From the Chronicle of Higher Education, January 8, 2008

Many of the steps you must take before submitting an article to a scholarly journal are self-evident and can objectively increase your chances of acceptance. It’s what happens afterward — when the journal’s editor sends you reviews that may be mixed or even negative, and asks you to revise the article — that requires a far more nuanced reaction.

Helping tenure-track professors get past the “revise and resubmit” stage, or even overcome a not-so-categorical rejection, is the subject of this column.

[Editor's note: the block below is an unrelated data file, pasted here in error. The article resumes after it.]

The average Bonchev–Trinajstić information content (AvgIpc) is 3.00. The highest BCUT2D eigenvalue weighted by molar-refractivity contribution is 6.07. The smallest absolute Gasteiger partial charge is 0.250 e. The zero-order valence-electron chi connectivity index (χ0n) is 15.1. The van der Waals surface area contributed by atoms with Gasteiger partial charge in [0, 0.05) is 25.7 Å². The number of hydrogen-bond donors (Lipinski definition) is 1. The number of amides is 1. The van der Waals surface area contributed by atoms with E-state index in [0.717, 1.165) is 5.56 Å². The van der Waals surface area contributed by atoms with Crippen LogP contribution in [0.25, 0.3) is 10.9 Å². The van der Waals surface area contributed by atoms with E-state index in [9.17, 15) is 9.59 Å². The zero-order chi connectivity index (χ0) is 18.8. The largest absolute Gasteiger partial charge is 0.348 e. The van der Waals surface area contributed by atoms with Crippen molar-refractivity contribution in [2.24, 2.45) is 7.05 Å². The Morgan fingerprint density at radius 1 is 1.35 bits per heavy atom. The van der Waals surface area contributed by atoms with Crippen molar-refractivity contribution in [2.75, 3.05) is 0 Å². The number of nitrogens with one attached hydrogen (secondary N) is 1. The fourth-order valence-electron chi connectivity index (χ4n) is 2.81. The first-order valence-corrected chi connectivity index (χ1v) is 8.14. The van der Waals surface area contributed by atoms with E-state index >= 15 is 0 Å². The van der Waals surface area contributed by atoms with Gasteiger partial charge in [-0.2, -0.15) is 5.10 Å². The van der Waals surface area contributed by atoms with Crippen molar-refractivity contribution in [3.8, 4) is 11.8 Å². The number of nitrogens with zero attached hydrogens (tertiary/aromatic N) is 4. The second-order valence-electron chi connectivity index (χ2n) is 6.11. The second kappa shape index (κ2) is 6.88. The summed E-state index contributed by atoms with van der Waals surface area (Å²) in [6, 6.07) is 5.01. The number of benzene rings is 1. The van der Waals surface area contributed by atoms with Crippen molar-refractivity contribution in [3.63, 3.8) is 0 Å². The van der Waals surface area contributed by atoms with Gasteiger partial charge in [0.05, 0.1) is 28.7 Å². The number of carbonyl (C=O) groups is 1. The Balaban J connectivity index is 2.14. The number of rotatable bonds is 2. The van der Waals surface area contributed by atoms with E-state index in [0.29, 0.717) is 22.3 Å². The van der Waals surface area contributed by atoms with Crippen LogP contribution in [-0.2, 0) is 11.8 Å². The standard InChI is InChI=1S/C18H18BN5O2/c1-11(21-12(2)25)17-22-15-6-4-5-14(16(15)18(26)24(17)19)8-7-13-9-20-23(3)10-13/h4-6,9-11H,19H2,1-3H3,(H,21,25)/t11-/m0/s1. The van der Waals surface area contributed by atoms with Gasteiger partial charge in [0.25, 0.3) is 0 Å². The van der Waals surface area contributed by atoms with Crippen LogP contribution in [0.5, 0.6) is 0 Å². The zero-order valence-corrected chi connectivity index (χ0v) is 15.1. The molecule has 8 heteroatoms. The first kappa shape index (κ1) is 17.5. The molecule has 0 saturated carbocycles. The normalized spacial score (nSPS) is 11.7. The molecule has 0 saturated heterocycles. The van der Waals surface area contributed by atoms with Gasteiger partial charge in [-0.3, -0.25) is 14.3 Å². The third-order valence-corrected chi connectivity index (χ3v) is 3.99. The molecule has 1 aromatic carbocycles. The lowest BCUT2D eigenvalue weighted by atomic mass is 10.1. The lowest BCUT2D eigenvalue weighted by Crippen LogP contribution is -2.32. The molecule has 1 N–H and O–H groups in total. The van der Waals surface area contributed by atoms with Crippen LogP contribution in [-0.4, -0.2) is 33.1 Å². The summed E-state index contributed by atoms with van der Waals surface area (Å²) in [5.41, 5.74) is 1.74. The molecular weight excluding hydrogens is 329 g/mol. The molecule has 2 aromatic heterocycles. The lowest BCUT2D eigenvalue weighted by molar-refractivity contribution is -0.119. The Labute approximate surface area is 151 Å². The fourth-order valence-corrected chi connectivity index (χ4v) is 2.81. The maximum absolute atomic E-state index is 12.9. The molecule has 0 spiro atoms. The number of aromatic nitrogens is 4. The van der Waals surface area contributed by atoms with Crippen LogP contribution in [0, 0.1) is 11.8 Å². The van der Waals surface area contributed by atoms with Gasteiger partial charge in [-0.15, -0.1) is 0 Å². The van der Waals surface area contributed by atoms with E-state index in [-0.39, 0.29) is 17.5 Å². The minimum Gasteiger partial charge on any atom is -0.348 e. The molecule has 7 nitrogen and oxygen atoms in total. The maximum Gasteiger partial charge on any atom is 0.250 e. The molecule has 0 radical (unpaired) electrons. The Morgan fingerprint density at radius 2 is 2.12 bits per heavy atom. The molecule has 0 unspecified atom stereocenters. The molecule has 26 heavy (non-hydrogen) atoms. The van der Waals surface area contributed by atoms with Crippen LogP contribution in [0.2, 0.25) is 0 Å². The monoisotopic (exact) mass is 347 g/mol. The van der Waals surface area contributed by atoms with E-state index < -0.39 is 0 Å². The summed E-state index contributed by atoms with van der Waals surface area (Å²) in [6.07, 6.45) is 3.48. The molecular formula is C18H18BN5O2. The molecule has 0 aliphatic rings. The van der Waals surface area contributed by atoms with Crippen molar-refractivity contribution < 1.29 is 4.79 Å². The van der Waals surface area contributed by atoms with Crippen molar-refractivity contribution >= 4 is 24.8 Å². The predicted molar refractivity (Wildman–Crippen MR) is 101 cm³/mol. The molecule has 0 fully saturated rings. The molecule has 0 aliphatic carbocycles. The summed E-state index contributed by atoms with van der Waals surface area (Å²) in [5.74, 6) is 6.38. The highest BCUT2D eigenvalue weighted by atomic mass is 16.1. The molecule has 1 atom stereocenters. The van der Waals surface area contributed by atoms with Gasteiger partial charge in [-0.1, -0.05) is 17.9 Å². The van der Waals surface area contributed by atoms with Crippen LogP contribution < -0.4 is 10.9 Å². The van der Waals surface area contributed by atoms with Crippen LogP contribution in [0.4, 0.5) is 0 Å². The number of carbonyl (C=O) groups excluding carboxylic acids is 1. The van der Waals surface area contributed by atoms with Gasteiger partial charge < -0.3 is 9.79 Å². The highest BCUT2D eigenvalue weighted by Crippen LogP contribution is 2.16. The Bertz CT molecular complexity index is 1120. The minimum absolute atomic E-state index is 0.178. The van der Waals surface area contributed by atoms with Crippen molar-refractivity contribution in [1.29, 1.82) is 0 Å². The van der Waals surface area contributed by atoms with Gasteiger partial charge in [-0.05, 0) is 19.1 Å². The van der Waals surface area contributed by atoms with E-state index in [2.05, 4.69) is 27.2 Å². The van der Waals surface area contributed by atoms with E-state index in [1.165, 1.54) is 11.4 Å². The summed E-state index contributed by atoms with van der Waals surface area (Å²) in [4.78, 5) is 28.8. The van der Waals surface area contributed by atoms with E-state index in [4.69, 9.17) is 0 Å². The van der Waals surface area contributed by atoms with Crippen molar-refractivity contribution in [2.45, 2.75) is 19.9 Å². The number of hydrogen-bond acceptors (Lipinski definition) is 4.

The rise in the number of journals has made the publication game ever more complex. In just the past few years, I have seen almost a dozen new research periodicals in my own field. With profusion comes confusion. Which one should I submit my work to? Which one will “count” more, come tenure time? Which one is more, or less, likely to accept my work? What are the guidelines? What are the editors’ and reviewers’ predilections?

Entire article is here.

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